Perhaps there should be some process for selecting new chairs
periodically that is less confrontational, but unless I'm missing
something, there is not.

>> I understand the conflict of interest when people are somewhat
>> pushing their companies approach, related to their product or
>> implementtion choices they have some investment in, but generally
>> tempered by reasonableness.  All the companies that care can put
>> their voice in also.  IPR disclosures are also there.  Loose
>> consensus and running code copes with that ok.
> I think you left out a critical part of that, at least as its
> done in the IETF and IRTF - the participants ideally act as
> individuals and not on behalf of their employers and are treated
> that way. There is a serious danger of going down the slippery
> slope to paid membership if we deviate from that, with what I
> think would be overall worse outcomes.

You lost me - what does "paid membership" have to do with this?

>> I think NSA sabotage is a significantly different and its unrealistic to
>> just assume a chair has no influence.  A non-NSA chair would strive for
>> impartiality with regard to their employers interests.  If certicom
>> wants to
>> push something and cisco something else they are both pushing for something
>> reasonably secure as a fundamental assumption and trying to make secure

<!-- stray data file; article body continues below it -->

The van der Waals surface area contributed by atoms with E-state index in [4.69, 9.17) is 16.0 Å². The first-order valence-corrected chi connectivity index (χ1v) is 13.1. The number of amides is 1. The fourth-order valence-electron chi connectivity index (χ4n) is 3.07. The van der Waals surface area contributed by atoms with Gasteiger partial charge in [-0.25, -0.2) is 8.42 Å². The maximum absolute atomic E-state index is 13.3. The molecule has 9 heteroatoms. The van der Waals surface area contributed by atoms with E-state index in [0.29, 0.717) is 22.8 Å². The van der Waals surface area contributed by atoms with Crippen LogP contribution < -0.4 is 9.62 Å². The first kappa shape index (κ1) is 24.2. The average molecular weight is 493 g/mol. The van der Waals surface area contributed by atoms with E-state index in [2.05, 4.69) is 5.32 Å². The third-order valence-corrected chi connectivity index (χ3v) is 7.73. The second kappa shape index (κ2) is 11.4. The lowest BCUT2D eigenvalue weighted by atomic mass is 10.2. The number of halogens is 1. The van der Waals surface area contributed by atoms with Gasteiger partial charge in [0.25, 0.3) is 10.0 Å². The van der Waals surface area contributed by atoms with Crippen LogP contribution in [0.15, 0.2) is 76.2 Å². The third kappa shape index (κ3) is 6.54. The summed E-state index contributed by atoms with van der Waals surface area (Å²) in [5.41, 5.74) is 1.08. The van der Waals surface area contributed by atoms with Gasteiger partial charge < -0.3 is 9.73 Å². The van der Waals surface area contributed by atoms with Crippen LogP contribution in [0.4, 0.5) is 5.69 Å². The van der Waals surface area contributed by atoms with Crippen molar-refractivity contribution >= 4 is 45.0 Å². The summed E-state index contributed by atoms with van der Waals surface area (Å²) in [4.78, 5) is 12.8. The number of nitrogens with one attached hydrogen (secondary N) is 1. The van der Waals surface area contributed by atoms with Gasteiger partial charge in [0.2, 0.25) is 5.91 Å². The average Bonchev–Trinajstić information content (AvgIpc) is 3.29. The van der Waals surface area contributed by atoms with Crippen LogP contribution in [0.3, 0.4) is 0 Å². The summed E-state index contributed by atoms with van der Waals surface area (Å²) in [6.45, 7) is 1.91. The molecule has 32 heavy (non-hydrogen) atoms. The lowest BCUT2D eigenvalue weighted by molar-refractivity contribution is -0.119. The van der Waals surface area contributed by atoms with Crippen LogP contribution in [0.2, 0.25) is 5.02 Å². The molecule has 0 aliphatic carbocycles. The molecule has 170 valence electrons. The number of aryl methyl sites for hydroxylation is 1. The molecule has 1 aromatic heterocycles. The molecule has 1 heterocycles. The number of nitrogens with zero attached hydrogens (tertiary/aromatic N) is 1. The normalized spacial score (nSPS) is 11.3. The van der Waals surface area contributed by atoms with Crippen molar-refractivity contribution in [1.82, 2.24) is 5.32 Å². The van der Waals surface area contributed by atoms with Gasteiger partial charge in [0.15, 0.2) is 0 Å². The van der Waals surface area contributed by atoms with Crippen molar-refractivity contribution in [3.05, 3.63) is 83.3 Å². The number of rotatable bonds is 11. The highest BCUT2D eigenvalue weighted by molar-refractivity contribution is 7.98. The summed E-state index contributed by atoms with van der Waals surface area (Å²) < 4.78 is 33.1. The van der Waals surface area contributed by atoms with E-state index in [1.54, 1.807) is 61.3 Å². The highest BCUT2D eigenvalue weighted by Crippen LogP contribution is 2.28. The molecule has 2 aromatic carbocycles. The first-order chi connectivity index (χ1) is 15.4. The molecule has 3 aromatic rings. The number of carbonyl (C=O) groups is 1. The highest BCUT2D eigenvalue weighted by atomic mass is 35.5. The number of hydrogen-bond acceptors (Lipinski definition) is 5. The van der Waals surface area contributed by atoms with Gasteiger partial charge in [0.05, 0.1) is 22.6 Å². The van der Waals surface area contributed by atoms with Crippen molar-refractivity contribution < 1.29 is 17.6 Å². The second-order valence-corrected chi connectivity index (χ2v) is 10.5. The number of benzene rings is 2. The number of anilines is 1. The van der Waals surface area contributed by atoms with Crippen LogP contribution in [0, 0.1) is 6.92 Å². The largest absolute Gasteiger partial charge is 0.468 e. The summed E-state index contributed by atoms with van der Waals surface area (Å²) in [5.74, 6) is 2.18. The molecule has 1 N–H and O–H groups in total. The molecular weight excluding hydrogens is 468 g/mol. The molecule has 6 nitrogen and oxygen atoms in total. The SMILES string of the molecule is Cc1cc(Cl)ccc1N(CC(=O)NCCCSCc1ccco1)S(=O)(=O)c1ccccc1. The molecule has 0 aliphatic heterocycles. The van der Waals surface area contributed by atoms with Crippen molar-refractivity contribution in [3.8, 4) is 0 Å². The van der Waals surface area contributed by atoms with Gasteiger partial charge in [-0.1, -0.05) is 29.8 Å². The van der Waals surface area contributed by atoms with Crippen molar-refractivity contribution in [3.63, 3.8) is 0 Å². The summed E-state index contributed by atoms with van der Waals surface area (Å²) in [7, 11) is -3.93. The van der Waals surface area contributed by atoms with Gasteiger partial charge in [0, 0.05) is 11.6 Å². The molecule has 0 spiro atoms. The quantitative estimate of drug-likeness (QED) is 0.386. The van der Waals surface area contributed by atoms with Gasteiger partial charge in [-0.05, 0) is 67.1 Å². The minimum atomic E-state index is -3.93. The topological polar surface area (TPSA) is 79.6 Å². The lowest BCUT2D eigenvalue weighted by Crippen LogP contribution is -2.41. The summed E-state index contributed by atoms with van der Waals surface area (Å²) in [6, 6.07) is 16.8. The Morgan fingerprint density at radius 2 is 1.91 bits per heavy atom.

>> systems so their customers will buy them.  Forward secrecy is good,
>> architectural weaknesses bad etc.
>> The NSA is NOT in that boat.  They are explicitly sabotaging security on a
>> grand and systematic scale at all levels including standardization.  They
>> dislike forward secrecy, and like architectural weakness and architectural
>> tap points and sabotaged RNGs, and fragile hard to implement correctly
>> standards with traps.  There were numerous news articles by Greenwald and
>> others backed by NSA docs about these strategies.
> Other than the headline 250/yr I think I've only seen
> convincing evidence related to the RNG stuff though. The
> rest afaik is speculation. If I missed more that's been
> published, I'd appreciate pointers.

See the BULLRUN reporting and documents:

Adam's speculations strike me as plausible and consistent with the
documents we have.  I think acting on "risk avoidance" grounds is
prudent here, instead of demanding absolute proof of what would of
course be covert and "deniable" activities by sneaky people.

> But there's IMO a far more likely explanation for why we end up
> with stuff that fits this particular speculation - a lot of
> standards work ends up being dominated by people with more
> complex requirements and its always hard to keep stuff simple.
> In the case of security protocols, the US DoD requirements, as a
> customer (e.g. for PKI) are about as complicated as it gets and they
> can afford to pay folks to work on that. So we've ended up with
> PKI that's over complex for many other use-cases.

Huh.  That's not all that different from the fears Adam has, or my
concern about "softer forms" of sabotage.  At least, the line between
"sabotage" and "not quite working in the Internet's best interest" is
a blurry one.

For example:  It's interesting how NIST tends to standardize
algorithms that work well in hardware but are tricky in software.  And
how DoD's steering of PKI worked for DoD, I suppose, but has not
resulted in working key management for the Internet.